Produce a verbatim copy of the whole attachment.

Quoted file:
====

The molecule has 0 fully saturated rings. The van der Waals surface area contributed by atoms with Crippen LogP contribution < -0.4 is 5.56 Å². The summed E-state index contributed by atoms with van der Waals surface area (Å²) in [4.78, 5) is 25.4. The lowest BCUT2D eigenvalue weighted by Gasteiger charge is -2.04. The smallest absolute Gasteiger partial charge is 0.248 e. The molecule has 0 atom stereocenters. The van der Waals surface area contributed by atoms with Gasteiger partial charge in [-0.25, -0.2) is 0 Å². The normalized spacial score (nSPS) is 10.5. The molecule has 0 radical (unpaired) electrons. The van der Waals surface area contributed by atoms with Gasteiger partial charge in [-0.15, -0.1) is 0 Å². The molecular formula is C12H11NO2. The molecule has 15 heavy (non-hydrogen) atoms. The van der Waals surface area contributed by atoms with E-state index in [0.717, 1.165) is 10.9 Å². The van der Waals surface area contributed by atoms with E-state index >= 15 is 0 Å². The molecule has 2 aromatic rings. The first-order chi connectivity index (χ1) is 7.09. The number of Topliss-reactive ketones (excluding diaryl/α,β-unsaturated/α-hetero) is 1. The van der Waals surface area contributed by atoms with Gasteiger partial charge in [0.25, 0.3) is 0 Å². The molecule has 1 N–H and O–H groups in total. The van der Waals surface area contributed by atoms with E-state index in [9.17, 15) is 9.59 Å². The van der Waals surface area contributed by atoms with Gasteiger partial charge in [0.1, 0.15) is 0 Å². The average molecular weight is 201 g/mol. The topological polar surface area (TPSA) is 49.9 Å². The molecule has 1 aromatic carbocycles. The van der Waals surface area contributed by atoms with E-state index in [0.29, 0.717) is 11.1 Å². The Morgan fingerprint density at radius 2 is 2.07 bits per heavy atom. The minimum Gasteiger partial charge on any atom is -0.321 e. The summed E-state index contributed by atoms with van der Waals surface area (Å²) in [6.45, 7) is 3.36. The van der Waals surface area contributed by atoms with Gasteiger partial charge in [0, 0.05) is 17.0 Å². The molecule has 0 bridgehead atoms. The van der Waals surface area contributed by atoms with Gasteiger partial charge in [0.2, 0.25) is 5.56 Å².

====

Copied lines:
The molecule has 0 fully saturated rings. The van der Waals surface area contributed by atoms with Crippen LogP contribution < -0.4 is 5.56 Å². The summed E-state index contributed by atoms with van der Waals surface area (Å²) in [4.78, 5) is 25.4. The lowest BCUT2D eigenvalue weighted by Gasteiger charge is -2.04. The smallest absolute Gasteiger partial charge is 0.248 e. The molecule has 0 atom stereocenters. The van der Waals surface area contributed by atoms with Gasteiger partial charge in [-0.25, -0.2) is 0 Å². The normalized spacial score (nSPS) is 10.5. The molecule has 0 radical (unpaired) electrons. The van der Waals surface area contributed by atoms with Gasteiger partial charge in [-0.15, -0.1) is 0 Å². The molecular formula is C12H11NO2. The molecule has 15 heavy (non-hydrogen) atoms. The van der Waals surface area contributed by atoms with E-state index in [0.717, 1.165) is 10.9 Å². The van der Waals surface area contributed by atoms with E-state index >= 15 is 0 Å². The molecule has 2 aromatic rings. The first-order chi connectivity index (χ1) is 7.09. The number of Topliss-reactive ketones (excluding diaryl/α,β-unsaturated/α-hetero) is 1. The van der Waals surface area contributed by atoms with Gasteiger partial charge in [0.25, 0.3) is 0 Å². The molecule has 1 N–H and O–H groups in total. The van der Waals surface area contributed by atoms with E-state index in [9.17, 15) is 9.59 Å². The van der Waals surface area contributed by atoms with Gasteiger partial charge in [0.1, 0.15) is 0 Å². The average molecular weight is 201 g/mol. The topological polar surface area (TPSA) is 49.9 Å². The molecule has 1 aromatic carbocycles. The van der Waals surface area contributed by atoms with E-state index in [0.29, 0.717) is 11.1 Å². The Morgan fingerprint density at radius 2 is 2.07 bits per heavy atom. The minimum Gasteiger partial charge on any atom is -0.321 e. The summed E-state index contributed by atoms with van der Waals surface area (Å²) in [6.45, 7) is 3.36. The van der Waals surface area contributed by atoms with Gasteiger partial charge in [0, 0.05) is 17.0 Å². The molecule has 0 bridgehead atoms. The van der Waals surface area contributed by atoms with Gasteiger partial charge in [0.2, 0.25) is 5.56 Å².